Tuesday 14 December 2010

Interview - Riekus (Antillectual)

I did a feature on this band a couple of weeks back, but at the same time, sent them some questions so you guys could get more of an insight into them. Riekus (Drums and Vocals) answered them for me. Enjoy!
What is the feeling like amongst bands when you play live in Holland? Is there a
feeling of togetherness between the bands in your scene?

There is definitely a sense of togetherness between bands around here, and i consider many of the people in bands here to be good friends. I guess like anywhere, people stand up for each other and try to help each other out: booking shows, visiting each others’ shows, even singing guest vocals on records. I’d say this is broader than just the scene in the Netherlands. On a European - or even global - scale there’s this sense of Doing It Together, andthat is one of the many things that keep this little punk movement interesting and inspiring.

Being a punk band and being more melodic than some of your peers, what kind of receptions have you got when playing with some of the more aggressive bands?

I’m not sure what it’s like in the UK these days, but here in the Netherlands there’s been quite an uprise of melodic punk bands lately. I guess that for the UK bands like The Living Daylights and Above Them are the flag-bearers of the more melodic genre. From time to time we will share the stage with louder, more aggressive bands but I think the overlap between us and - for example - hardcore bands is still large enough to not be ‘the odd one out’. I never really thought of us as a more melodic band than others,but rather see us as one of the many variations of punk and hardcore in general. I think we all share the same kind of audience though.

You guys have toured the USA a few times. Have you found more difficult making an impact there than across Europe?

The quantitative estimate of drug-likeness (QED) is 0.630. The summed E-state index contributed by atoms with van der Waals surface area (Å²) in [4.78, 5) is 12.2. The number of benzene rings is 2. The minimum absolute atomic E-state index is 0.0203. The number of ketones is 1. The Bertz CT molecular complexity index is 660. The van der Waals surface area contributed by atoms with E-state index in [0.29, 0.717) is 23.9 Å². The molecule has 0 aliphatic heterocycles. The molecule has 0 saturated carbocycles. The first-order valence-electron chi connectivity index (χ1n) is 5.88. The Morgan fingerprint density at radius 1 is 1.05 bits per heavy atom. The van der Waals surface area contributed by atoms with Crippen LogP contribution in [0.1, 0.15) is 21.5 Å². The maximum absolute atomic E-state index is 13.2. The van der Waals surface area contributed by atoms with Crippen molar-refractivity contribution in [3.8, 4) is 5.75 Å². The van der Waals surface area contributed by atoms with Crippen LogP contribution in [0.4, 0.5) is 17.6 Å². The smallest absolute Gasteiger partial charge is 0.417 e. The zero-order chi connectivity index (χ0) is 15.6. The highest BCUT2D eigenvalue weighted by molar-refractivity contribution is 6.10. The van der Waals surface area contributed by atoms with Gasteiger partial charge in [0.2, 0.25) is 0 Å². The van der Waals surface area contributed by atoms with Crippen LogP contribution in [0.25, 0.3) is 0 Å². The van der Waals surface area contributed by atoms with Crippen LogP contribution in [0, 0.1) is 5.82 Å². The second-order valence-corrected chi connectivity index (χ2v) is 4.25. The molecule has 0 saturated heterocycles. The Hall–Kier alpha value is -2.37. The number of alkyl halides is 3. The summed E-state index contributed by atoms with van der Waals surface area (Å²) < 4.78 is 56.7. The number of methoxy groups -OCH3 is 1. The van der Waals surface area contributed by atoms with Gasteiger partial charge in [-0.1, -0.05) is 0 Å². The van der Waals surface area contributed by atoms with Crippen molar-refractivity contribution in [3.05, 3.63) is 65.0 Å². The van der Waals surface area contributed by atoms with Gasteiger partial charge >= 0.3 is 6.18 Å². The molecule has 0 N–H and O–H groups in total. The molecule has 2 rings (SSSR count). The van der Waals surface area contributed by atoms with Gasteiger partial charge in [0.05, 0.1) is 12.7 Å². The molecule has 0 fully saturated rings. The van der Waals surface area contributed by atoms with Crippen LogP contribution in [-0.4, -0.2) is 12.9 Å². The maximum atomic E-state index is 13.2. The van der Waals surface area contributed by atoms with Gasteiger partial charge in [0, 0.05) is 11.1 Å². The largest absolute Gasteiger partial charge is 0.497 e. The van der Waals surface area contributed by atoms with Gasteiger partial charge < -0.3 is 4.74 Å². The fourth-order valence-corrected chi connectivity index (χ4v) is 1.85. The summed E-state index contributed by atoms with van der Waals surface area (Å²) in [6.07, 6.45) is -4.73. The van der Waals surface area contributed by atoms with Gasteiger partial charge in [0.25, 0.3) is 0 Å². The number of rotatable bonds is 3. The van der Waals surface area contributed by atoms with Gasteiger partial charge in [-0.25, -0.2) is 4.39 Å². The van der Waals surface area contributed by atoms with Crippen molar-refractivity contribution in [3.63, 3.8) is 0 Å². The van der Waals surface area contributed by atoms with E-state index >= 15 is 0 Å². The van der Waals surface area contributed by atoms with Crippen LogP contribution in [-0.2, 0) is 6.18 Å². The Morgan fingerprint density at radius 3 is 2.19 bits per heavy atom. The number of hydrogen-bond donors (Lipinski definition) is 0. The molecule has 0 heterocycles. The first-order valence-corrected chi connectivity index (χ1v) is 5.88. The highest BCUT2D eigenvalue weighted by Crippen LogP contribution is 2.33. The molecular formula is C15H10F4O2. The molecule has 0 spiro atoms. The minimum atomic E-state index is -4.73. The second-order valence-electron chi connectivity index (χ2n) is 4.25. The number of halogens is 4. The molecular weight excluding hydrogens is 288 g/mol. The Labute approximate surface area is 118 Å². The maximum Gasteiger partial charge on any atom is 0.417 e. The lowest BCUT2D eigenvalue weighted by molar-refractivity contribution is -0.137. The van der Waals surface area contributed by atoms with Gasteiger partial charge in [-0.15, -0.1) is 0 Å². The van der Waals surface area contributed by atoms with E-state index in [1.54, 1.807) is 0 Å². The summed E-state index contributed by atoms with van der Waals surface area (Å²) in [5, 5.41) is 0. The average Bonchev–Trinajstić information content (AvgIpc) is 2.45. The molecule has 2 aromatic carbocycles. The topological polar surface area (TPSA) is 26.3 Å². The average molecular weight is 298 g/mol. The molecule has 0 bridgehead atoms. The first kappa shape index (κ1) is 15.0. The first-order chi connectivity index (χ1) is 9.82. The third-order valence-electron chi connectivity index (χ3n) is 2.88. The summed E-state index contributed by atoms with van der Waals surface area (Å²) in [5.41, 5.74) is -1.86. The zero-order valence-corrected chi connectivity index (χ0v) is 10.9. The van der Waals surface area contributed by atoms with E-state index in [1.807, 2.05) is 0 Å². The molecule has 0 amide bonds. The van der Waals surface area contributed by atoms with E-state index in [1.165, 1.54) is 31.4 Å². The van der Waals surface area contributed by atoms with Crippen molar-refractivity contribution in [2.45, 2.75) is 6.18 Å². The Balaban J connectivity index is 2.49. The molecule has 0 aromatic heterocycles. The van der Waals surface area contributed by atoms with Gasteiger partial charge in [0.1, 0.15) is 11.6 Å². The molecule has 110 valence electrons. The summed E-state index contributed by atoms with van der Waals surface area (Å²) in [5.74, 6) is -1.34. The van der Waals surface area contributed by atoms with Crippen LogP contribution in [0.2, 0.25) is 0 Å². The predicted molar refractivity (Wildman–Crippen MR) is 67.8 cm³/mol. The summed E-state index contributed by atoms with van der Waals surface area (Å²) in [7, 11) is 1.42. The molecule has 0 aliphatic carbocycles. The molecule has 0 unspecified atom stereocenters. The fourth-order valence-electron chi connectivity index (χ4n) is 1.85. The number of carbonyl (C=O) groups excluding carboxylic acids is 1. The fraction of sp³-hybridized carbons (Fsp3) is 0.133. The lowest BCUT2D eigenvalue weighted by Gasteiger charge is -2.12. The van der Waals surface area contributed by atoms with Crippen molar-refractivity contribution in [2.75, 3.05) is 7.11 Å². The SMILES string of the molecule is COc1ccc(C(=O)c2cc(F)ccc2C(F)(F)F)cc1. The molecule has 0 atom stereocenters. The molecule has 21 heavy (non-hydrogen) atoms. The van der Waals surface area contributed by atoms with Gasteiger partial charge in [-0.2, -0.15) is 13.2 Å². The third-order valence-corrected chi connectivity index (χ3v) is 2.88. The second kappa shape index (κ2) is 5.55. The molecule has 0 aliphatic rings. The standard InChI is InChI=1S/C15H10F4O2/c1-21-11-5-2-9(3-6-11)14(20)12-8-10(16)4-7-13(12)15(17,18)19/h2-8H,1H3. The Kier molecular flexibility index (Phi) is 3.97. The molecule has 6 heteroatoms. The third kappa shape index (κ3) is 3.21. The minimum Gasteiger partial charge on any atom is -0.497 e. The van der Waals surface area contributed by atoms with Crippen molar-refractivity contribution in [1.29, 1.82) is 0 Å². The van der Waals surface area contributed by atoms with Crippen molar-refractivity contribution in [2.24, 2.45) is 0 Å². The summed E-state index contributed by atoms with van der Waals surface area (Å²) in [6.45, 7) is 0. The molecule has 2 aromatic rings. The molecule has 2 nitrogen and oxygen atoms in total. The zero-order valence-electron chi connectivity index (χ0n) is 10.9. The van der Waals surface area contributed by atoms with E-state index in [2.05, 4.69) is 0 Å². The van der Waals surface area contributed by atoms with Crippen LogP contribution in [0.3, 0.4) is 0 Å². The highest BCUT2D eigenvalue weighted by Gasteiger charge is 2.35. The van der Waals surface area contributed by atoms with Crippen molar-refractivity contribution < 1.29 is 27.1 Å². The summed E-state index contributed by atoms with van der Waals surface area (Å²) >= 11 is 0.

With so many good bands coming from the USA, it’s pretty much impossible to really make a dent over there, but on the other hand: people in the States tend to be very appreciative of European bands coming over. A lot of people never met Europeans in real life before.That’s funny sometimes. We can tour Europe any time we like, whereas touring the States takes a lot more preparation and time in general. So i’d say it is indeed more difficult than Europe. However, having the experience of playing a packedshow at Gainesville Fest 7 and getting very positive commentson Punknews does put things in a positive perspective.

So far, you've been really productive and toured relentlessly. What is it that drives you
on as a band?

Basically what keeps us going is the will to progress as a band, making that small step forward with every tour we do and every album we record.We never expected to be at the point where we are now when we set off, so we enjoy every last minute of it. To be honest, we’ve never felt that we are necessarily better than any other band out there, we just try hard and give it our very best. Besides that, exploring new places and people and meeting up with long-time friends in familiar areas sure keeps it interesting enough to keep going. The last song on our new album, “So Much More” is pretty much about this topic: howbeing in a band can ‘ruin’ your life to the extent that you are occupied by it on a daily basis, whereas some people prefer to see punkrock as a hobby. Bottom line: we’re trying to squeeze every last bit out of this band, and as long as that works we’ll keep playing and hopefully progressing.

The Netherlands has a very fertile metal/punk scene. can you give any tips on up-coming
bands that people should pay attention to?

The scene here is indeed pretty vibrant with a lot of great ‘young’ bands around. I
must say that i’m not that much into metal myself, so no suggestions on that topic. For punkrock, make sure to check out The Real Danger (not so new, but still very cool! Descendents / Face to Face style), This Routine Is Hell (Paint it Black / Panic kinda style), Midnight Menace (powerpop /punk with female vocals - Heleen sings guest vocals on our last record), Ravens (The Get Up Kids meet Hot Water Music) Otis (loud / sludgy hardcore inspired by Refused), and SweetEmpire (powerpop / melodic punk). Oh, and if you find yourself wearing skintight jeans and long hair, and you’re desperatefor some 70’s Hard Rock / Metal check out Vanderbuyst!

1 comment:

  1. I happen to know this Riekus fellow and once on a strange journey he married a man from Canada with a mustache. Or maybe it was a dream. I dunno.

    Antillectual Rule ! Good few questions a rad band with an awesome message.To bad the interview wasn't longer.